Scytale: Ansible Automated Private Key Infrastructure.

In cryptography, a scytale, is a tool used to perform a transposition cipher, consisting of a cylinder with a strip of parchment wound around it on which is written a message. The ancient Greeks, and the Spartans in particular, are said to have used this cipher to communicate during military campaigns.


Scytale Github Link here


While building my own infrastructure/intranet I started wanting to have SSL/TLS connections. Almost all of my connections currently take place over Wireguard anyway. This is handled by a project called Mercury that I still need to opensource.

Now I have a couple VM's at the moment that host various docker containers. While they all sit inside the Wireguard network some connections I would prefer to happen without leaving the LAN. All of the hosts are VM's on the same NAS that creates the NFS shares that the Docker hosts create their volumes from. But only one of the Docker hosts contains the stateful applications, eg Postgres, Docker Registry, RabitMQ, Prometheus.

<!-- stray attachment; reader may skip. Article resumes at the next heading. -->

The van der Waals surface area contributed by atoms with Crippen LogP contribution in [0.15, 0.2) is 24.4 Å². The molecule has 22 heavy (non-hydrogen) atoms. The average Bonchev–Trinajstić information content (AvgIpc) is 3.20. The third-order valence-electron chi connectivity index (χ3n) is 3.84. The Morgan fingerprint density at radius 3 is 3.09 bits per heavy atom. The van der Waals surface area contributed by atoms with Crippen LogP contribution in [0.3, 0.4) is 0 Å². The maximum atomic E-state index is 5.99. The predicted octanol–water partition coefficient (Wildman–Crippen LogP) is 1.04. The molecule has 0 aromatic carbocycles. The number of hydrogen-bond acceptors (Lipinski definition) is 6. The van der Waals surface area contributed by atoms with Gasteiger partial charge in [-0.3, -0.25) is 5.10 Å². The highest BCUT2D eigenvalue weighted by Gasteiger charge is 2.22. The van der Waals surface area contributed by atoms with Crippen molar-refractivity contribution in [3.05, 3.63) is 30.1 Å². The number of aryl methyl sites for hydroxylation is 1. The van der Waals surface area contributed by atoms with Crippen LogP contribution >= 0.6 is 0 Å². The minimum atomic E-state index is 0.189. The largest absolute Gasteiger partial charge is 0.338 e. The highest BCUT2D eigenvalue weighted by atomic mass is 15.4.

This is where the SSL comes in we want our services to talk to Postgres/RabitMQ etc over SSL/TLS. Additionally we can require any clients to also present a certificate for authentication.

PKI Basics

Both the server and client certificates are signed by our Root CA. The Root CA certificate is installed on both the client and server thus they can each validate each other against the Root CA. More of this is covered in the project's readme.

Getting Started

Some setup

git clone

cd scytale

pip install ansible==2.9.10

# If you already have an Ansible Vault Key set its path in vars.yml otherwise
echo random_password > ~/.ansible/vault/default_key.txt

To run the ansible play just run

sh ./

This calls

ansible-playbook --vault-password-file ~/.ansible/vault/default_key.txt -i hosts main.yml

Whoot! now you have your private key infrastructure.

If you check your vars_vault.yml it now contains all your private keys which can be checked into your git repo!